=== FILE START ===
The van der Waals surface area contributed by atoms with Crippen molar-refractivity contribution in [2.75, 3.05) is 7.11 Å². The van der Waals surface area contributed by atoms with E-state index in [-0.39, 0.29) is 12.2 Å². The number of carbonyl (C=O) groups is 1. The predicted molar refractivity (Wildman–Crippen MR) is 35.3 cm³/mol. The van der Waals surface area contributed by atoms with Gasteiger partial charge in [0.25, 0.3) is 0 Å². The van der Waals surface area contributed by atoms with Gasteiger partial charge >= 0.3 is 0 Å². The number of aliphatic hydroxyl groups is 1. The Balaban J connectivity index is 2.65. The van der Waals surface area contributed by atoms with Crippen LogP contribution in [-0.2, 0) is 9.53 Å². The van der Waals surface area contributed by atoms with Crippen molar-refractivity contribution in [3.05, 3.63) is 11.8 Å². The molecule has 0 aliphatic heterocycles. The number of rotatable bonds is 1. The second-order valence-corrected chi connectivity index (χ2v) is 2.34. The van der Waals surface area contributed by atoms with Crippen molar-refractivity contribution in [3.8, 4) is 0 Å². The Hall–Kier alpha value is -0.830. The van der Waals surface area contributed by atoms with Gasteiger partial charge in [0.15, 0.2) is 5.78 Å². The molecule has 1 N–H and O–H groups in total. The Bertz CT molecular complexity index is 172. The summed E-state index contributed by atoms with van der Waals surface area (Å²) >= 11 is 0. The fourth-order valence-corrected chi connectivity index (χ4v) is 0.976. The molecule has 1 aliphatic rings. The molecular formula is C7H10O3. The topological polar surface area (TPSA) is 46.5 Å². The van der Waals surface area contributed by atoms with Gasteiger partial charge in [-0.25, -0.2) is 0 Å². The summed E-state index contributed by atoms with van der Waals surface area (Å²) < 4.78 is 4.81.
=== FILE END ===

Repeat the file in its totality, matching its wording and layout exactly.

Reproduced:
The van der Waals surface area contributed by atoms with Crippen molar-refractivity contribution in [2.75, 3.05) is 7.11 Å². The van der Waals surface area contributed by atoms with E-state index in [-0.39, 0.29) is 12.2 Å². The number of carbonyl (C=O) groups is 1. The predicted molar refractivity (Wildman–Crippen MR) is 35.3 cm³/mol. The van der Waals surface area contributed by atoms with Gasteiger partial charge in [0.25, 0.3) is 0 Å². The van der Waals surface area contributed by atoms with Gasteiger partial charge >= 0.3 is 0 Å². The number of aliphatic hydroxyl groups is 1. The Balaban J connectivity index is 2.65. The van der Waals surface area contributed by atoms with Crippen LogP contribution in [-0.2, 0) is 9.53 Å². The van der Waals surface area contributed by atoms with Crippen molar-refractivity contribution in [3.05, 3.63) is 11.8 Å². The molecule has 0 aliphatic heterocycles. The number of rotatable bonds is 1. The second-order valence-corrected chi connectivity index (χ2v) is 2.34. The van der Waals surface area contributed by atoms with Crippen molar-refractivity contribution in [3.8, 4) is 0 Å². The Hall–Kier alpha value is -0.830. The van der Waals surface area contributed by atoms with Gasteiger partial charge in [0.15, 0.2) is 5.78 Å². The molecule has 1 N–H and O–H groups in total. The Bertz CT molecular complexity index is 172. The summed E-state index contributed by atoms with van der Waals surface area (Å²) >= 11 is 0. The fourth-order valence-corrected chi connectivity index (χ4v) is 0.976. The molecule has 1 aliphatic rings. The molecular formula is C7H10O3. The topological polar surface area (TPSA) is 46.5 Å². The van der Waals surface area contributed by atoms with Gasteiger partial charge in [-0.25, -0.2) is 0 Å². The summed E-state index contributed by atoms with van der Waals surface area (Å²) < 4.78 is 4.81.